In the poem "Seduction" by Eileen McAuley does the poet wish us to feel sympathy for the girl represented in the in the poem?

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The first part of the poem "Seduction" is a story about a young girl who is seduced by a boy after the party, and consequently becomes pregnant. The second section describes how the girl then regrets her decision. In general the poet does intends her reader to feel sympathy for the girl. She does this by using many different poetic techniques.

But while the majority of the poem instills a sense of compassion for the girl it can also be read critically of her. For example, as the poet writes that she drank vodka through the phrase "she knocked it back like water", using imagery to imply that she drinks alcohol regularly or that at the very least she should have been more responsible for her own wellbeing.

In another stanza the poet again implies that the girl is not as innocent as she seems as she went to "day trips to Blackpool, jumping all the rides".

This indicates that she was a bad girl, not paying for the attractions she is enjoying.

We can see that the girl is quite intelligent, as she is seen "chattering" about her O-levels. Therefore the girl should have been much more responsible in her handling of the incident, and ought to have known the risks involved in having sex instead of blindly following enjoyable pieces of fiction in her magazines.

However, the general sense of the poem entails a sense of sympathy for the girl- much like a television show in which the audience can already guess what will happen, but still cannot help but to feel sadness for the events that happened.

The reader gets this perception from the very beginning, starting with how the boy is shown- his purpose in the story is simply to seduce the girl, as we can see from the first stanza: "He led her to the quiet bricks of Birkenhead docks," which also implies that the boy is charge of the girl. The poet uses narration to set up the location of the poem and to show the general story.

The reader also gets many hints from the poem about the boy's personality through extensive use of imagery. The girl "fell in love with his eyes as blue as iodine". Through this use of imagery, the boy seems to be pictured as poisonous, since iodine is a poison. The girl therefore seems to have been defiled by the boy.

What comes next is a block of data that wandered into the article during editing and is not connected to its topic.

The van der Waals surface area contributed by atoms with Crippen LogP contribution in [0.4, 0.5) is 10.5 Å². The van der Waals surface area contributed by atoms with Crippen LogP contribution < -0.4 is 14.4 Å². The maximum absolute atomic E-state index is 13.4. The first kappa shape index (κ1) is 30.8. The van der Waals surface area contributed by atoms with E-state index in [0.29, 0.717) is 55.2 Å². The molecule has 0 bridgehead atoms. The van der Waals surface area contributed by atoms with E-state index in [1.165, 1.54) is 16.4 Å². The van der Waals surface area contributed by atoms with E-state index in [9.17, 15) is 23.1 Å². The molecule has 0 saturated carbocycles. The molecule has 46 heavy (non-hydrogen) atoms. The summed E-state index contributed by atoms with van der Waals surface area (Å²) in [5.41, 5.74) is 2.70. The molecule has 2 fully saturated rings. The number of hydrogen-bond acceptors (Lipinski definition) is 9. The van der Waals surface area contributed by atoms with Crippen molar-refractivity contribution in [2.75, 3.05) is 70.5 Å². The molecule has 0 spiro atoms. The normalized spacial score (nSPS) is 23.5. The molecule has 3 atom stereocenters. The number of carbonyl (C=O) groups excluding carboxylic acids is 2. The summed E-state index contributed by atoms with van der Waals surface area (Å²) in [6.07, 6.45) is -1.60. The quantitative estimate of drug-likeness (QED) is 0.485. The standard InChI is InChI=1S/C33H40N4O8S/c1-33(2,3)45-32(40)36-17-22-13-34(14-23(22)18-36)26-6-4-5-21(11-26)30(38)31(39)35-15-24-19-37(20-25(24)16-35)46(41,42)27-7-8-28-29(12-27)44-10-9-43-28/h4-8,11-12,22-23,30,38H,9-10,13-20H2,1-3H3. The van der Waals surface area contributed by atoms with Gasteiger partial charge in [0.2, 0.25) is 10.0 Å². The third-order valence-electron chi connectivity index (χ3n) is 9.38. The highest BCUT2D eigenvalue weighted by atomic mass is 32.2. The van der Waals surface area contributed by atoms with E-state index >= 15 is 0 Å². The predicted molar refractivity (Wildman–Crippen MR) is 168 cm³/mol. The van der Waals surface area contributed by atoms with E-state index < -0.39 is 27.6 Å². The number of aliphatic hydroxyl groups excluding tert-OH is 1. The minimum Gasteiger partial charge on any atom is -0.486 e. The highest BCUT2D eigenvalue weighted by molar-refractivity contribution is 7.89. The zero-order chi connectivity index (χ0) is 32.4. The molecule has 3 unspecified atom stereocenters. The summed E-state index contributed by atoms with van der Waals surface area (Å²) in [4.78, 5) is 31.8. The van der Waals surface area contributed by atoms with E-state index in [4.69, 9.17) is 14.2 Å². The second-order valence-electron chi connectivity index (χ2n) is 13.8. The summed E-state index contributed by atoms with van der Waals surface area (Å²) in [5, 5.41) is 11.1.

In another section the boy's character is once again described indirectly, but this time using personification. As the boy brings the girl to the Mersey River, it is conveyed as "green as a septic wound," as well as "the frightening scum on the water". The environment personifies the boy's character- sickly, frightening and dangerous. Here the reader can sympathize with the girl as she seems innocent and has been violated by the boy.

The innocence of the girl is shown through "all high white shoes". White usually represents all that has been untainted- the shoes are symbolic of the girl's purity. Later, after she found out that she became pregnant "she broke the heels of her high white shoes". This symbolizes the loss of the girl's virginity, and once again allows the reader to feel sorry for the way she lost it.

It could be said that the pregnancy was partly the fault of the media. Halfway through the poem the girl is said to have "ripped up all her My Guy and her Jackie photo-comics, until they were just bright paper, confetti strewn". The reader sees that she obviously blames the magazines she has read for not warning her of the risks- and therefore took a large part in her becoming pregnant. This is emphasized by the use of confetti- as confetti is usually used in happiness, when people get married. Ironically though the poet uses it instead to show a similar event, but in no way at all happy. The reader empathizes with the girl as the poet leads us to believe that in some way the media "betrayed" her.

The attitude that the society shows towards the girl is very important. The poet states that "where, now, were the pink smiling faces in the picture?" This shows that society rejects her after she became pregnant- all her friends had left her. This is strengthened by the fact that it is a rhetorical question.

This rejection by society is further shown that it is "better to be smoking scented drugs, or festering invisibly, unemployed. Better to destroy your life in modern, man-made ways than to fall into this despicable feminine void." In here, the poet states that she would be looked more favorable by society if she was to take drugs or be unemployed. Later, it also states that it would be better to be anorexic rather than accidentally become pregnant. The last line, "than to have the neighbors whisper that "you always looked the type". This is extremely strong, both because it is the last line in the poem, as well as the fact that this is personal- even the neighbors, who originally may have liked her suddenly reject her because she became pregnant.

Lastly the poet herself uses narrative voice. During the last two stanzas, she claims that it is "better" to do these things rather than to become pregnant. However, through this the reader can also identified that she is being sarcastic, using "better" in a scornful way. In fact, she does not reject the girl, as she states "with a softly rounded belly". Rather, she sees it as a beautiful thing and criticizes the way society acts against the girl. Thus, the reader sympathizes with the girl because the poet herself does so.